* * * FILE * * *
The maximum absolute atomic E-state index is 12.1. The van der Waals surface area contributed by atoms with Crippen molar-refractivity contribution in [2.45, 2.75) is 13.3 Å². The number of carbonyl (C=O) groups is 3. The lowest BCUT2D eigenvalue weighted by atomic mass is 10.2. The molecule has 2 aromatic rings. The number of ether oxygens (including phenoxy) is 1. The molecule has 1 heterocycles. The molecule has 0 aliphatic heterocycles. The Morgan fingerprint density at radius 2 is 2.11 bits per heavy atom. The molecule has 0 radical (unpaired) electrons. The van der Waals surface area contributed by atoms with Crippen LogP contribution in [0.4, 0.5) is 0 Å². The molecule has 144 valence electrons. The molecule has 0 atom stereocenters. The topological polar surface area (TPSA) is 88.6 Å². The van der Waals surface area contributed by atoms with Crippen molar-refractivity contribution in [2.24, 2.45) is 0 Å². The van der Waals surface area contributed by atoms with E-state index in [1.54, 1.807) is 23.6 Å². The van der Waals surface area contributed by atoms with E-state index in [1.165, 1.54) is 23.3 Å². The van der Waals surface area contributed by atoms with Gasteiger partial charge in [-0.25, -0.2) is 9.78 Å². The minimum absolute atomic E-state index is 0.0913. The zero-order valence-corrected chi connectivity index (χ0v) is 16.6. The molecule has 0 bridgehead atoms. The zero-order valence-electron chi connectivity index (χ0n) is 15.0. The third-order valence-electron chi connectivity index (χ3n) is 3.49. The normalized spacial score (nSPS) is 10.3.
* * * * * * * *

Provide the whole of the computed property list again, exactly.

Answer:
The maximum absolute atomic E-state index is 12.1. The van der Waals surface area contributed by atoms with Crippen molar-refractivity contribution in [2.45, 2.75) is 13.3 Å². The number of carbonyl (C=O) groups is 3. The lowest BCUT2D eigenvalue weighted by atomic mass is 10.2. The molecule has 2 aromatic rings. The number of ether oxygens (including phenoxy) is 1. The molecule has 1 heterocycles. The molecule has 0 aliphatic heterocycles. The Morgan fingerprint density at radius 2 is 2.11 bits per heavy atom. The molecule has 0 radical (unpaired) electrons. The van der Waals surface area contributed by atoms with Crippen LogP contribution in [0.4, 0.5) is 0 Å². The molecule has 144 valence electrons. The molecule has 0 atom stereocenters. The topological polar surface area (TPSA) is 88.6 Å². The van der Waals surface area contributed by atoms with Crippen molar-refractivity contribution in [2.24, 2.45) is 0 Å². The van der Waals surface area contributed by atoms with E-state index in [1.54, 1.807) is 23.6 Å². The van der Waals surface area contributed by atoms with E-state index in [1.165, 1.54) is 23.3 Å². The van der Waals surface area contributed by atoms with Gasteiger partial charge in [-0.25, -0.2) is 9.78 Å². The minimum absolute atomic E-state index is 0.0913. The zero-order valence-corrected chi connectivity index (χ0v) is 16.6. The molecule has 0 bridgehead atoms. The zero-order valence-electron chi connectivity index (χ0n) is 15.0. The third-order valence-electron chi connectivity index (χ3n) is 3.49. The normalized spacial score (nSPS) is 10.3.